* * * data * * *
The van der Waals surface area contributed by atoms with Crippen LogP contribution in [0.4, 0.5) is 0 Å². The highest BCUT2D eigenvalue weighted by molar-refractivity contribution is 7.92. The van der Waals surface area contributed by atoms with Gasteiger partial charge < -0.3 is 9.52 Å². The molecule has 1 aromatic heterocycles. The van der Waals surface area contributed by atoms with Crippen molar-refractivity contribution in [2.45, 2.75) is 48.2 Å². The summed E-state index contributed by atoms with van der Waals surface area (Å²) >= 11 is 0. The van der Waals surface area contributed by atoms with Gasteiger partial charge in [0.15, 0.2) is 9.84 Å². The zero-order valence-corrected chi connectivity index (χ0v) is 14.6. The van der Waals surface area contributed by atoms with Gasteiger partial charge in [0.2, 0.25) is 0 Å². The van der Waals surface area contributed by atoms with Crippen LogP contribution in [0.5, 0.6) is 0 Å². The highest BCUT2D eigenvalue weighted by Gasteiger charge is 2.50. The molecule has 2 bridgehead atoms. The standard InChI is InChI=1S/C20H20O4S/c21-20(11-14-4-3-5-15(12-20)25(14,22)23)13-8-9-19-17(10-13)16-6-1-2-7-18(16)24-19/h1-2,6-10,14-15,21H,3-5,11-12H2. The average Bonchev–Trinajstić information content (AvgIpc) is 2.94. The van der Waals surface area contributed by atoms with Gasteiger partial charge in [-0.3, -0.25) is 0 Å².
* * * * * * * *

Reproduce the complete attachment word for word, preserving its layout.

The van der Waals surface area contributed by atoms with Crippen LogP contribution in [0.4, 0.5) is 0 Å². The highest BCUT2D eigenvalue weighted by molar-refractivity contribution is 7.92. The van der Waals surface area contributed by atoms with Gasteiger partial charge < -0.3 is 9.52 Å². The molecule has 1 aromatic heterocycles. The van der Waals surface area contributed by atoms with Crippen molar-refractivity contribution in [2.45, 2.75) is 48.2 Å². The summed E-state index contributed by atoms with van der Waals surface area (Å²) >= 11 is 0. The van der Waals surface area contributed by atoms with Gasteiger partial charge in [0.15, 0.2) is 9.84 Å². The zero-order valence-corrected chi connectivity index (χ0v) is 14.6. The van der Waals surface area contributed by atoms with Gasteiger partial charge in [0.2, 0.25) is 0 Å². The van der Waals surface area contributed by atoms with Crippen LogP contribution in [0.5, 0.6) is 0 Å². The highest BCUT2D eigenvalue weighted by Gasteiger charge is 2.50. The molecule has 2 bridgehead atoms. The standard InChI is InChI=1S/C20H20O4S/c21-20(11-14-4-3-5-15(12-20)25(14,22)23)13-8-9-19-17(10-13)16-6-1-2-7-18(16)24-19/h1-2,6-10,14-15,21H,3-5,11-12H2. The average Bonchev–Trinajstić information content (AvgIpc) is 2.94. The van der Waals surface area contributed by atoms with Gasteiger partial charge in [-0.3, -0.25) is 0 Å².